Christianity at its inception was very diverse and had numerous sects, much like today, though most of those early “denominations” disappeared during the first millennia AD. One of the more interesting among them was that of the Jewish-Christians, who in fact were the very first “Christians.” And they were the predecessors of a more modern movement known today as “Messianic Jews.”
Let’s explore this Jewish-Christian movement a little.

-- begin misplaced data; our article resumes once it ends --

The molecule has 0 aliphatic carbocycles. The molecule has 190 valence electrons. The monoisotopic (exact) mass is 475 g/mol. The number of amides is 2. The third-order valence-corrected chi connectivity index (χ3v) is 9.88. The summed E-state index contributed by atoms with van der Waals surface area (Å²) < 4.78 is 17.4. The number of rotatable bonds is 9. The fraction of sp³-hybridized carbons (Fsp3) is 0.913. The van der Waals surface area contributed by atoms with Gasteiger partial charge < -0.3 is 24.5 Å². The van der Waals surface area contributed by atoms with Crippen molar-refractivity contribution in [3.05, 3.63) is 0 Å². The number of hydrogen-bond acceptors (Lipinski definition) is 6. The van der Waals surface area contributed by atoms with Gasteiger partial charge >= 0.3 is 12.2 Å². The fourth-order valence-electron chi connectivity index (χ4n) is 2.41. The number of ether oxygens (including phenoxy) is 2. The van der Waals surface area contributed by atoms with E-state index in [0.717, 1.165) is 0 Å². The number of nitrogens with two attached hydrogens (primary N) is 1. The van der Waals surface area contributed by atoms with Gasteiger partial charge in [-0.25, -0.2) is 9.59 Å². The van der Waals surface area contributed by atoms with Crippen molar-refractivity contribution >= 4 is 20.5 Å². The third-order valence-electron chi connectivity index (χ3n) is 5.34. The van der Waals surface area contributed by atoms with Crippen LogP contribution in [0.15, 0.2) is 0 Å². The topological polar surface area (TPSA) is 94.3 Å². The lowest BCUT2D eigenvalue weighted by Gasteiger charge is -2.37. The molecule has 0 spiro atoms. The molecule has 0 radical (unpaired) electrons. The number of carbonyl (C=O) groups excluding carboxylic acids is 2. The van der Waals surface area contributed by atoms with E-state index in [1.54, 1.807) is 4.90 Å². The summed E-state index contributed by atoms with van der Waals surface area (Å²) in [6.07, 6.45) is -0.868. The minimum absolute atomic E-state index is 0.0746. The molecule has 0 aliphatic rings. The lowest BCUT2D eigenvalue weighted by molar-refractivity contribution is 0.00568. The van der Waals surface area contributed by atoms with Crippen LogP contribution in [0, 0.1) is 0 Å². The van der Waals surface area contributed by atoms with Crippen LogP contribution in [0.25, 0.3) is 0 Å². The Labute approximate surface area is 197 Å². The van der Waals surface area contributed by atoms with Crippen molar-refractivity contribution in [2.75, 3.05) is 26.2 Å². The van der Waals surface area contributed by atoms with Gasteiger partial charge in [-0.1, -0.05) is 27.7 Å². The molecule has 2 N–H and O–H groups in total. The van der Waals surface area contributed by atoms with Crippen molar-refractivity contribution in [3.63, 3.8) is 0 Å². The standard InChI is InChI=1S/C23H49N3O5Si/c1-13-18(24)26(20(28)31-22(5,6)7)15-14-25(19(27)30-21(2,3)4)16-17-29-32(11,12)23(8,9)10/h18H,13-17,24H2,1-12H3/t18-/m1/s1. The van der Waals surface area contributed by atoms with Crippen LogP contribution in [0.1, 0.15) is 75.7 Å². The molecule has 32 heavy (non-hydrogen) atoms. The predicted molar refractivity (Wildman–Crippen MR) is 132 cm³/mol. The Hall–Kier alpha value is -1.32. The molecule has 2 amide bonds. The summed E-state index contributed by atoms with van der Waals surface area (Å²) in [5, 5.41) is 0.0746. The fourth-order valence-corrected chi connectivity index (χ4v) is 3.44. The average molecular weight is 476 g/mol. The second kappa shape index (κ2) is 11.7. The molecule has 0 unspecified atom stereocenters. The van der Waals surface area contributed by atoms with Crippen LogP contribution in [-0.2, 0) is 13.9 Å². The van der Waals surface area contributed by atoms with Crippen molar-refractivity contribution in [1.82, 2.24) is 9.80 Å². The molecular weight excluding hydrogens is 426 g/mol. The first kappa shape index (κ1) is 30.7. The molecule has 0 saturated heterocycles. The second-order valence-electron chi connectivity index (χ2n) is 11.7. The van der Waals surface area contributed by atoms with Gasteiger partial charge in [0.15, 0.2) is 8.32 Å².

From the 5th century until the 16th, Christianity became more or less synonymous with Catholicism. But this does not mean that this was the only form of Christianity. Jesus himself was Jewish and never saw himself otherwise. His followers were mostly Jews, and both he and they remained a Jewish sect during his lifetime. After Jesus’ death, his followers continued their Jewish observances, preaching that Jesus was the Messiah to the Jews. One of the most prominent leaders during this period was James (or, more correctly, Jacob. The name “James” was imposed upon him by King James of the newly-United Kingdom when he commissioned his eponymous version of the...
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